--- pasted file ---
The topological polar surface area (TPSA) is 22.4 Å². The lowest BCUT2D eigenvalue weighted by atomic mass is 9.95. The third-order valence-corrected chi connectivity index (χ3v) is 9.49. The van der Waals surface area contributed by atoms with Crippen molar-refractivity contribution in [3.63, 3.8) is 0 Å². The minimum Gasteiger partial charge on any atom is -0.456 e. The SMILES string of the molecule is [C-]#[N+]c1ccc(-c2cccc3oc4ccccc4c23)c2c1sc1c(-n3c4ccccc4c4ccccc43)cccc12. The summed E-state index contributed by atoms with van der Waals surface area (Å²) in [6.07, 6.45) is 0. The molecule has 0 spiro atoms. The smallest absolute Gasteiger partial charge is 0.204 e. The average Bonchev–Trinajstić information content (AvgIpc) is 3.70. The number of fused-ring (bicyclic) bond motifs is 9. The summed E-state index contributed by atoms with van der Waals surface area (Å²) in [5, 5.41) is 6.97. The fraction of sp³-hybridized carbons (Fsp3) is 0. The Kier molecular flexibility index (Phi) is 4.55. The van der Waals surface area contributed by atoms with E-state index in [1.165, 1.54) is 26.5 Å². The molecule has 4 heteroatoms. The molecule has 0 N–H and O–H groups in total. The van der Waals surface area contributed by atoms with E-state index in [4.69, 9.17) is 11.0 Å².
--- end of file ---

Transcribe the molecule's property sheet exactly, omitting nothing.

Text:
The topological polar surface area (TPSA) is 22.4 Å². The lowest BCUT2D eigenvalue weighted by atomic mass is 9.95. The third-order valence-corrected chi connectivity index (χ3v) is 9.49. The van der Waals surface area contributed by atoms with Crippen molar-refractivity contribution in [3.63, 3.8) is 0 Å². The minimum Gasteiger partial charge on any atom is -0.456 e. The SMILES string of the molecule is [C-]#[N+]c1ccc(-c2cccc3oc4ccccc4c23)c2c1sc1c(-n3c4ccccc4c4ccccc43)cccc12. The summed E-state index contributed by atoms with van der Waals surface area (Å²) in [6.07, 6.45) is 0. The molecule has 0 spiro atoms. The smallest absolute Gasteiger partial charge is 0.204 e. The average Bonchev–Trinajstić information content (AvgIpc) is 3.70. The number of fused-ring (bicyclic) bond motifs is 9. The summed E-state index contributed by atoms with van der Waals surface area (Å²) in [5, 5.41) is 6.97. The fraction of sp³-hybridized carbons (Fsp3) is 0. The Kier molecular flexibility index (Phi) is 4.55. The van der Waals surface area contributed by atoms with E-state index in [1.165, 1.54) is 26.5 Å². The molecule has 4 heteroatoms. The molecule has 0 N–H and O–H groups in total. The van der Waals surface area contributed by atoms with E-state index in [4.69, 9.17) is 11.0 Å².